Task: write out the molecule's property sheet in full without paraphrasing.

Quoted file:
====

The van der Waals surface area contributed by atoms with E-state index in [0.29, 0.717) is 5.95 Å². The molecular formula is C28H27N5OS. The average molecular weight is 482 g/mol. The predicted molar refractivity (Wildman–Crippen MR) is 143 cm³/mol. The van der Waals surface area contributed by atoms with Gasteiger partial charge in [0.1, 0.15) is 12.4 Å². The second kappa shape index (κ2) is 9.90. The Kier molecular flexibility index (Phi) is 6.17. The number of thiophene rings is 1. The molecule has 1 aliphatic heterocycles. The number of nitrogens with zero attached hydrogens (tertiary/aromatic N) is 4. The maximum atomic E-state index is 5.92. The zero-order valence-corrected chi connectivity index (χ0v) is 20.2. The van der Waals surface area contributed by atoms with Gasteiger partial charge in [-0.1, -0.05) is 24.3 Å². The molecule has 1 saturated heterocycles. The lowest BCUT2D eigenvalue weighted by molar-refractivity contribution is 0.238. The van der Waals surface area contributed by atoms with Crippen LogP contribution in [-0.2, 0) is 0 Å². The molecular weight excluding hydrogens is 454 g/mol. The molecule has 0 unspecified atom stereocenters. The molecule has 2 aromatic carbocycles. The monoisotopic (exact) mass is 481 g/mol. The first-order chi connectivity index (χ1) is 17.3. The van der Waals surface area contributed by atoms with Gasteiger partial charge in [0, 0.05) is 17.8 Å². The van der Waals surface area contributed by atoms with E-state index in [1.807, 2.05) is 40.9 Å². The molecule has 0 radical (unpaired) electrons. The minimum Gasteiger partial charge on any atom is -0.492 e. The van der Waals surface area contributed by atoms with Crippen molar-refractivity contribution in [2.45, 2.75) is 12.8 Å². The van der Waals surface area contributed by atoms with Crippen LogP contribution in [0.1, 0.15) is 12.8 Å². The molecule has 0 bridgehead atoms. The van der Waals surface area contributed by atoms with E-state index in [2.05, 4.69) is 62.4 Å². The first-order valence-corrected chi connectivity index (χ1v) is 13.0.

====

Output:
The van der Waals surface area contributed by atoms with E-state index in [0.29, 0.717) is 5.95 Å². The molecular formula is C28H27N5OS. The average molecular weight is 482 g/mol. The predicted molar refractivity (Wildman–Crippen MR) is 143 cm³/mol. The van der Waals surface area contributed by atoms with Gasteiger partial charge in [0.1, 0.15) is 12.4 Å². The second kappa shape index (κ2) is 9.90. The Kier molecular flexibility index (Phi) is 6.17. The number of thiophene rings is 1. The molecule has 1 aliphatic heterocycles. The number of nitrogens with zero attached hydrogens (tertiary/aromatic N) is 4. The maximum atomic E-state index is 5.92. The zero-order valence-corrected chi connectivity index (χ0v) is 20.2. The van der Waals surface area contributed by atoms with Gasteiger partial charge in [-0.1, -0.05) is 24.3 Å². The molecule has 1 saturated heterocycles. The lowest BCUT2D eigenvalue weighted by molar-refractivity contribution is 0.238. The van der Waals surface area contributed by atoms with Crippen LogP contribution in [-0.2, 0) is 0 Å². The molecular weight excluding hydrogens is 454 g/mol. The molecule has 0 unspecified atom stereocenters. The molecule has 2 aromatic carbocycles. The monoisotopic (exact) mass is 481 g/mol. The first-order chi connectivity index (χ1) is 17.3. The van der Waals surface area contributed by atoms with Gasteiger partial charge in [0, 0.05) is 17.8 Å². The van der Waals surface area contributed by atoms with E-state index in [1.807, 2.05) is 40.9 Å². The molecule has 0 radical (unpaired) electrons. The minimum Gasteiger partial charge on any atom is -0.492 e. The van der Waals surface area contributed by atoms with Crippen molar-refractivity contribution in [2.45, 2.75) is 12.8 Å². The van der Waals surface area contributed by atoms with Crippen LogP contribution in [0.1, 0.15) is 12.8 Å². The molecule has 0 bridgehead atoms. The van der Waals surface area contributed by atoms with E-state index in [2.05, 4.69) is 62.4 Å². The first-order valence-corrected chi connectivity index (χ1v) is 13.0.